6 Tips for Stronger Encryption

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It’s not clear what the NSA may or may not have done to establish backdoors in data encryption systems to provide it access to encrypted data, but the National Institute of Standards and Technology (NIST) now recommends against the use of SP 800 90A Dual Elliptic Curve Deterministic Random Bit Generator.

Random number generators are important because they play a role in the creation of digital certificates. If the numbers they generate are predictable, or not really random, then it makes it easier to predict organizations’ private keys, and thus read any messages encrypted using those keys.

Worse, it makes it more likely that two organizations will generate the same private key. The problem here is that each private key has a unique matching public key, so in theory it is possible for a hacker to trawl a database of public keys, and if any match their own public keys, then they know the private keys match too.

It’s an unlikely scenario, but it does show one thing: Encryption is not as strong as we may like to think

Fortunately, there are ways to mitigate some of the known weaknesses associated with encryption. Here are six tips for ensuring that encryption keeps you secure:

Do Not Use Old Encryption Ciphers

Robert Former, senior security consultant for Neohapsis, an Illinois-based security services company, says that organizations should stop using older encryption algorithms like the deprecated DES (Data Encryption Standard), and even its relative Triple DES, which is simply DES applied three times to each data block.

An obvious choice for symmetric encryption is the Advanced Encryption Standard (AES), but whatever the cipher used, there will always be a suspicion about possible NSA involvement in its development.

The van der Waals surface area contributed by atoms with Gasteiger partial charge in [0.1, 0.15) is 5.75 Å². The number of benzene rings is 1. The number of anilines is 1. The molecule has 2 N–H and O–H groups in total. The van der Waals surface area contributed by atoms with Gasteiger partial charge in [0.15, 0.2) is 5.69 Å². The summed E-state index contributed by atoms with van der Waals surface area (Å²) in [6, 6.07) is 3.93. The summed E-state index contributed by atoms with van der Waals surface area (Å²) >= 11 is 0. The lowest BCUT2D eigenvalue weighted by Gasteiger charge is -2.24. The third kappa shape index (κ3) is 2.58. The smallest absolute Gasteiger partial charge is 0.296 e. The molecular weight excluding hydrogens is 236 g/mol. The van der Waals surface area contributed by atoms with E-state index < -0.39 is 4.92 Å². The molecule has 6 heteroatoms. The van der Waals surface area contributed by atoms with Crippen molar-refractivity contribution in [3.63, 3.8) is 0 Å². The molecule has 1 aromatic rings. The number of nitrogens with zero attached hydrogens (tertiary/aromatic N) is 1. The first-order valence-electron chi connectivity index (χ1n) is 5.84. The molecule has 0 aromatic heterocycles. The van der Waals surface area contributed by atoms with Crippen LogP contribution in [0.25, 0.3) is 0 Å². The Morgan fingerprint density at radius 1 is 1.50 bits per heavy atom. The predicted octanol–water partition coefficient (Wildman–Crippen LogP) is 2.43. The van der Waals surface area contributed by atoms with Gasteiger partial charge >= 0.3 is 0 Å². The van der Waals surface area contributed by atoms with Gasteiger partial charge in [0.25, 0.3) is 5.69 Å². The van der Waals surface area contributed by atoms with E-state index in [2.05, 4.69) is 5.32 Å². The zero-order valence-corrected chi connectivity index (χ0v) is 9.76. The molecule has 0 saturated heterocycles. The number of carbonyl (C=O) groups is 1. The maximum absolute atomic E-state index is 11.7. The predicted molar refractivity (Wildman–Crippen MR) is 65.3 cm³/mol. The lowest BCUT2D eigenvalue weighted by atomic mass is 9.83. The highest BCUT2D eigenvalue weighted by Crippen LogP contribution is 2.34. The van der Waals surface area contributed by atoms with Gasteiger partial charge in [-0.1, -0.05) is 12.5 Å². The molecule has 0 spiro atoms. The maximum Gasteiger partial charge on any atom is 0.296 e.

Former says such fears are probably overstated, however. “In the last 30 years, no one can prove that the NSA did more than influence minor changes in their development. The bottom line is that in most cases the NSA appears to have actually improved the math.”

Use Longest Encryption Keys You Can Support

Former recommends organizations use the maximum key lengths possible to make it difficult for those who don’t have access to a back door to crack your encryption. “Today AES 128 is strong, but I say go to 512 or the highest key strength you can implement using what you have today,” he says.

Encrypt in Layers

Former also recommends making attackers go through as many layers of encryption as possible. “I say if there is a way to encrypt, then encrypt. That means in your database encrypt each field, each table, then the whole database. You have to make it so hard for an attacker that it is not worth the effort,” he advises.

Store Encryption Keys Securely

Perhaps the biggest problem organizations face is not the possibility that their encryption algorithms have been backdoored by the NSA, but the fact that the cipher itself is only part of an encryption solution. The other components of the infrastructure, such as key management systems, have to be secure too. Attackers tend to target the weakest point of a security system. Why would an attacker bother trying to crack an encryption algorithm if it is trivially easy to steal the keys?